Last Halloween unfolded a bit differently than expected. My son Cade, had picked out an awesome “Flash” costume to wear in his Kindergarten parade at school… because of course my kid is as fast as they come! I volunteered for the fun celebration, and many of the kids had the cutest costumes and were crazy excited for the party! Except one child. This child was the one kid my son didn’t like very much at all. My son had complained several times throughout the year that this boy had called him all sorts of names and was mean. As the kids and I often do, our discussion of kids that are mean turns into how they must be hurting. I try to guide them in understanding the background behind the mean. It never excuses the mean, just explains it.
So here we are in the classroom, all the kids scurrying around taking turns to go into the bathroom and put their costumes on! The excitement is brewing and the energy is high…except for this one child. He is mad. This little boy, dressed in the same dirty clothes as the day before, crust around his nose and a stench of days of dirt…didn’t have a costume. As we walk the costume parade out around the school building for all the endearing parents to see, I catch up with this boy, and ask why he didn’t have a costume. He vents, “I wanted one SO BADLY but my mama wouldn’t listen and she never got me one.”
I hugged the poor little boy and said how sorry I was. At the end of the party, I approached my son to share this news with him. I offered an idea, one that he surely would not easily accept. I challenged my sweet boy to giving beyond measure. I asked him to give his beloved costume to the boy who is mean to him. He resisted as any five year old would…but then he grew warmer…as it resonated with him…that this poor kid wanted so badly to have a costume- and didn’t. This sad boy…who was angry at the world he was living in….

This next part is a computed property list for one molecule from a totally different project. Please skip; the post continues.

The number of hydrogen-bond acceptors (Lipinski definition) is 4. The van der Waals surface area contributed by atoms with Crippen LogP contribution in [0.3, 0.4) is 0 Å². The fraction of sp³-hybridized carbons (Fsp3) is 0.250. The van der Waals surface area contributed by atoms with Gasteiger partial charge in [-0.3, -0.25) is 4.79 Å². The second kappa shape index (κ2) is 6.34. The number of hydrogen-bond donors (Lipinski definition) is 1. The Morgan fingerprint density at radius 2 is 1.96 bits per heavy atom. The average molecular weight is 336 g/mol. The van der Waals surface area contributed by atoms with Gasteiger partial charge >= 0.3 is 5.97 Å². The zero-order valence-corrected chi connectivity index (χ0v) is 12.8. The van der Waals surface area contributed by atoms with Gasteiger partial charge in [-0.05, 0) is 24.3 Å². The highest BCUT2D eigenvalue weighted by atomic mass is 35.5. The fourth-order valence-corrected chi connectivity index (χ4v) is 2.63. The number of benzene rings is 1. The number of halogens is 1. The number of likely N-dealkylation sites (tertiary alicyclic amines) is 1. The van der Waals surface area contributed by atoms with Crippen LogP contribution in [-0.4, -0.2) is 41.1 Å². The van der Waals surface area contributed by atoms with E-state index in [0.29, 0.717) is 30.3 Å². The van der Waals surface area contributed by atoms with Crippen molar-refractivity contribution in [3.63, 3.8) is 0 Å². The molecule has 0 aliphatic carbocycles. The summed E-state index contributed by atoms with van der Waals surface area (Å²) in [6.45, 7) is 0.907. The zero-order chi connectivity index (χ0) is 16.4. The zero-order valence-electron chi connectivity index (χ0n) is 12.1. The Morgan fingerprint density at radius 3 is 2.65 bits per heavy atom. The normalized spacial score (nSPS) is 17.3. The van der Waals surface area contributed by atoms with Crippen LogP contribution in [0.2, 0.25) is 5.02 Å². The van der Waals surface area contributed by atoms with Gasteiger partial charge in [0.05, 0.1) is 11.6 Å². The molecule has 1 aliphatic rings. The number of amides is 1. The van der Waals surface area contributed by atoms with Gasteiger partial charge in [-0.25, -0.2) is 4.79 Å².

My son has several costumes to choose from in his bin of old costumes and some clearance play clothes. I suggested he could wear one of those that evening Trick or Treating and give his Flash costume to the boy. He agreed. God bless my child.
As all the kids were frantically packing up their backpacks with a sugar-induced frenzy at the end of the fun-filled day, I approached the teacher and asked permission to slip Cade’s costume into the boy’s backpack. I wrote a note to go in there with it that attempted to soften the pride with which this may be received. Cade and I approached the boy and told him he now had a costume for the night.
This angry little boy lit up with a big grin and said “wow!”.
And from that moment on, this little angry boy became this endearing child in need. My son saw the transformation. And best of all, my son saw how loving the ones that are angry and without… although difficult…feels good and right and good again.
We decided to take this on as a tradition every year at our school. This year, I sent my daughter off to school with TWO costumes. One for any kid without a costume, and my daughter would wear the other. In the car we talked about what a great idea this is and how we should do it every year. I reminded Cade of last year’s generous act and how that was such a great gift to this boy. It was now Cassidy’s turn to bless someone!
“Lets do this every year you guys! Wouldn’t that be a neat tradition?”
“Yeah- I like doing things like that.”
“We’re Carters…that’s what we do.”
“Do unto others whatever you would like them to do to you. This is the essence of all that is taught in the law and the prophets.” Mathew 7:12